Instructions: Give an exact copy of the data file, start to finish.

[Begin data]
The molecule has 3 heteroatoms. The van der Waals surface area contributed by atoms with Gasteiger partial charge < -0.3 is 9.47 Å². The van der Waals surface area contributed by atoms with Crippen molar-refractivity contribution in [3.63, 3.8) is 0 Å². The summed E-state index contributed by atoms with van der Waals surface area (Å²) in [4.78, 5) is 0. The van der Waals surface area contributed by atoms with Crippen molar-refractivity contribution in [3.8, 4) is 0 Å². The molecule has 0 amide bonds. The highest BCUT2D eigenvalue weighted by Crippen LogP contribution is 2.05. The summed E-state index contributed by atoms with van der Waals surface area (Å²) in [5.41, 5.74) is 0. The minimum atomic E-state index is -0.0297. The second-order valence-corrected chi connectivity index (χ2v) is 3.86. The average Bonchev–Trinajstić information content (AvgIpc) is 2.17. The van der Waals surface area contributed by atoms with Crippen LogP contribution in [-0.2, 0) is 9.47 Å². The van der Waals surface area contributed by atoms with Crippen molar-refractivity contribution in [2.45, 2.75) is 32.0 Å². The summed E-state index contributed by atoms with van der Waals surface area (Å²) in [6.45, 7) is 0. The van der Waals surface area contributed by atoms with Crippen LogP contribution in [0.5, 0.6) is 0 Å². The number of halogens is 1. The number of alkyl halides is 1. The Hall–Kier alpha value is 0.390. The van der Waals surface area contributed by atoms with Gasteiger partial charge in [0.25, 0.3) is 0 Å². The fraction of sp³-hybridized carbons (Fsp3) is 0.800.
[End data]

The molecule has 3 heteroatoms. The van der Waals surface area contributed by atoms with Gasteiger partial charge < -0.3 is 9.47 Å². The van der Waals surface area contributed by atoms with Crippen molar-refractivity contribution in [3.63, 3.8) is 0 Å². The summed E-state index contributed by atoms with van der Waals surface area (Å²) in [4.78, 5) is 0. The van der Waals surface area contributed by atoms with Crippen molar-refractivity contribution in [3.8, 4) is 0 Å². The molecule has 0 amide bonds. The highest BCUT2D eigenvalue weighted by Crippen LogP contribution is 2.05. The summed E-state index contributed by atoms with van der Waals surface area (Å²) in [5.41, 5.74) is 0. The minimum atomic E-state index is -0.0297. The second-order valence-corrected chi connectivity index (χ2v) is 3.86. The average Bonchev–Trinajstić information content (AvgIpc) is 2.17. The van der Waals surface area contributed by atoms with Crippen LogP contribution in [-0.2, 0) is 9.47 Å². The van der Waals surface area contributed by atoms with Crippen molar-refractivity contribution in [2.45, 2.75) is 32.0 Å². The summed E-state index contributed by atoms with van der Waals surface area (Å²) in [6.45, 7) is 0. The van der Waals surface area contributed by atoms with Crippen LogP contribution in [0.5, 0.6) is 0 Å². The number of halogens is 1. The number of alkyl halides is 1. The Hall–Kier alpha value is 0.390. The van der Waals surface area contributed by atoms with Gasteiger partial charge in [0.25, 0.3) is 0 Å². The fraction of sp³-hybridized carbons (Fsp3) is 0.800.